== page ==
Lying on Facebook

A startling study made waves earlier this year. Based on data collected from over 1,000 regular users of popular social media sites such as Facebook and Twitter, the study revealed that regular social media usage makes people feel bad.

Participants took a survey that measured their life satisfaction levels before and after accessing social media. Across the board, almost all participants indicated a decreased level of satisfaction after scrolling through Facebook and Twitter posts. Many participants also reported feeling increased levels of negative emotions like jealousy and envy.

I wasn't surprised.

How many times have we clicked on someone's Facebook post to see photos of their gorgeous new hairstyle, tiny feet dabbling in the surf off Cancun, and slimmer, trimmer swimsuit body?

How often have we sighed with jealousy at the pictures of a dozen long-stemmed roses that someone's thoughtful husband surprised them with on the 23rd-year-fourth-month-three-week-two-day anniversary? Gag.

And how about the magazine-cover-worthy family photos where everyone's smiling, even the dog? Has that ever happened at your house? Certainly never when a camera was around.

Well, I know what the problem with Facebook is.

We all lie.


We post the photos of the amazingly healthy Mediterranean Couscous with Twelve Veggie main dish recipe we served our family (you can bet Dad was out of town that day).

Instead of the chopped, formed, fried, died, and laid aside version of dinner that happens more evenings than we'd care to admit.


We post gorgeous pictures of the view from our once-a-year vacation spot.


Instead of the view we see every day.

We download a snapshot of the one day this month we actually ate a healthy lunch.

Instead of the grab-and-go version we often eat after stopping at the grocery store, dry cleaners, and pharmacy.

We don't intentionally lie, at least most of us; we just instinctively know that the out-of-the-ordinary is much more interesting than our day-to-day lives.

And be honest, which are  we more likely to comment on--the post bemoaning how all five kids have come down with the stomach flu or the one that captures that newborn baby smile in all its sweetness and light?

Facebook is a wonderful tool for networking, sharing life, and connecting, but to keep it in it's proper perspective, we should remember a few time-honored principles.

First, when we sign on, we should be willing to, as the apostle Paul said, "Rejoice with those who rejoice, and mourn with those who mourn."

See a picture of Suzi's brand new BMW? Rejoice that every good and perfect gift comes from above, and that the same God who allowed Suzi to have a BMW loves and provides for you and me. He may not send us a BMW, but his gifts to us should cause us to overflow with gratitude no matter what's sitting in our driveway.

Read a post about someone's recent hospitalization or dying grandmother? We can take a moment to pray for them, post a comforting Scripture verse in the Comment box, or send a real-live-sent-through-the-mail card, mourning with those who mourn.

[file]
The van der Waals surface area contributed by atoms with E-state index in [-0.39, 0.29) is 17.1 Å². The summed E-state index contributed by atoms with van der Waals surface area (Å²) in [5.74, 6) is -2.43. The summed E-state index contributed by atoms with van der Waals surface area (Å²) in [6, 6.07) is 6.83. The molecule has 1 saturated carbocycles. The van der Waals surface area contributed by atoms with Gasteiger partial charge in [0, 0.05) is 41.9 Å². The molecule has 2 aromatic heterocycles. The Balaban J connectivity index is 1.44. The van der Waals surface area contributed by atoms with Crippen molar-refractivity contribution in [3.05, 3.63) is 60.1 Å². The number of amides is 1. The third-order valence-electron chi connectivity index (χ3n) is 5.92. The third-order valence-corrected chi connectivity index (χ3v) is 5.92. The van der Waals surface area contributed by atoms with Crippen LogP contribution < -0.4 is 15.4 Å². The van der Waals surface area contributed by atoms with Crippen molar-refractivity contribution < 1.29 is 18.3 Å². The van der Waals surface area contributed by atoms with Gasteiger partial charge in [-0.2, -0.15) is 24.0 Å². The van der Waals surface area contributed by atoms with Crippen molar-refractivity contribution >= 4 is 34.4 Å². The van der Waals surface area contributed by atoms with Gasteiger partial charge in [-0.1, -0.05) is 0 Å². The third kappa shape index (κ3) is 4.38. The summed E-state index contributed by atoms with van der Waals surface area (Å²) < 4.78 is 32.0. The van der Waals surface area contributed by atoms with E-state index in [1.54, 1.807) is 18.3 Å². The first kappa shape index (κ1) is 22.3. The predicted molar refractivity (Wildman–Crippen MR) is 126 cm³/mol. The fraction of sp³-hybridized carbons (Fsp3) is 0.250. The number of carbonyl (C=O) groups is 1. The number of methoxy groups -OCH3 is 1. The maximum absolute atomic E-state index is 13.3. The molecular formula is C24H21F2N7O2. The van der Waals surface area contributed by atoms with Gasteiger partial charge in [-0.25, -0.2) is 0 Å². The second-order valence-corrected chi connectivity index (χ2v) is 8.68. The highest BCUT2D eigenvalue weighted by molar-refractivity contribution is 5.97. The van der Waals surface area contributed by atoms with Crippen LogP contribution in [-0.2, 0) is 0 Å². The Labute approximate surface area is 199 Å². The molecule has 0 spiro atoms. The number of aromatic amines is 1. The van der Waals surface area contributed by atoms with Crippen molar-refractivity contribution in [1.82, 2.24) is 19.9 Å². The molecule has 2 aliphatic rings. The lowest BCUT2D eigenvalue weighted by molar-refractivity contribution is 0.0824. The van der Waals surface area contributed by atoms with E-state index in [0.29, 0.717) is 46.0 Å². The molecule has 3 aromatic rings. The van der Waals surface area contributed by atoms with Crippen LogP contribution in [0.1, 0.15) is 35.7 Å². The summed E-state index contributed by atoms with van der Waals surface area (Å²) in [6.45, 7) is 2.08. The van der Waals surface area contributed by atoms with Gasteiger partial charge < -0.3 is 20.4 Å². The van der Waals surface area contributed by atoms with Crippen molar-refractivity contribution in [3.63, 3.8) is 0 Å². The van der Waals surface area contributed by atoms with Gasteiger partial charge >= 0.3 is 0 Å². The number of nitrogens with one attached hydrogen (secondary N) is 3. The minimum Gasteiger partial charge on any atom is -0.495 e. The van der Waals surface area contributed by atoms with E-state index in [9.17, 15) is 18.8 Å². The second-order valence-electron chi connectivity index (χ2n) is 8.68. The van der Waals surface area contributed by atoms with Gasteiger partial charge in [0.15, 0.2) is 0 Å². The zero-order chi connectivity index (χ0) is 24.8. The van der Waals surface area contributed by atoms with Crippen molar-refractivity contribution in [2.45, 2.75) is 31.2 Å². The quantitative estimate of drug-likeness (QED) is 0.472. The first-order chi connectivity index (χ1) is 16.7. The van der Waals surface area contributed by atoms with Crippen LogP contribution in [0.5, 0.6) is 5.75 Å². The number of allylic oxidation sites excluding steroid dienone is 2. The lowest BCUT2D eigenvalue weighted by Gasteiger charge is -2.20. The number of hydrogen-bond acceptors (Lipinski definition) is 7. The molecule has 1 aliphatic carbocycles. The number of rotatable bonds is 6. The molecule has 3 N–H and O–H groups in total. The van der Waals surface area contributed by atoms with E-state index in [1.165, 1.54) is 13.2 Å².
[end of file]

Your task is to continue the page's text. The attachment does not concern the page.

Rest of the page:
When my sister-in-law died while we were on a mission trip in Mexico three years ago, the overwhelming number of kind words and sweet prayers ministered peace and grace to our sad souls. Three thousand miles away, we were comforted through Facebook.

Are you scrolling through 127 pictures of Kitty's trip to Europe? Or Pat's kitchen remodel? Or Betty's recently graduated and married (in that order) daughter? Resolve to say with Paul, "I have learned in whatever state I am in (even South Carolina) to be content" (Phil. 4:11). Remember that God has said, "I will never leave you nor forsake you" (Hebrews 13:4). This means that wherever we are, God is there, and that makes it a good place.

"Be content with what you have," Scripture encourages us, and Paul, who must have been divinely inspired with 21st century social media in mind, brings the point home: "With food and clothing (even if it's not Ruth Chris' steak or Sak's Fifth Avenue), be content."

Remember, while we're grumbling because we're not sharing the 6-course dinner at the Capital City Club in Janey's picture, someone else is probably posting pictures of orphaned children in Haiti eating from a garbage heap.

Do I think we should stop posting wonderful, beautiful, once-in-a-lifetime vacation or splurge pictures? Absolutely not. Should we post only pictures of the cakes that fall instead of the ones that turn out right for the first time ever? No way! What about the photos of our family, together oh-too-infrequently, and not always smiling, but smiling today? Post 'em!

The same good God who puts gifts into my life opens his bountiful hand and blesses you with every good and perfect gift, too. Sometimes his gifts come in the form of a week's vacation at the beach, and other times they come disguised as another day to breathe God's air or another opportunity to trust him when we don't see the answer.

The key, I believe, is thankfulness. If I rejoice with those who rejoice on Facebook, then I, too, am blessed, because I get to share in their joy. And that will increase my life satisfaction.

Wonder if they'll ever do a study on that?

What about you? How do you think Facebook affects you? How do you process what you see and read? Leave a comment below and share your thoughts. I love to hear from  you.

To subscribe, sign up below & VALIDATE the Feedburner email sent to your inbox.
Enter your email address:

Delivered by FeedBurner

Hungry for God is on Facebook! Will you take a moment and LIKE my page? CLICK HERE to help HFG share 5-minute devotions.




  1. I concur with the Facebook research - and decided to just be careful not to spend too much time on either SM platform. Great post, great accompanying thoughts.

    1. I, too, choose to limit my time, Dawn. Thanks for stopping by!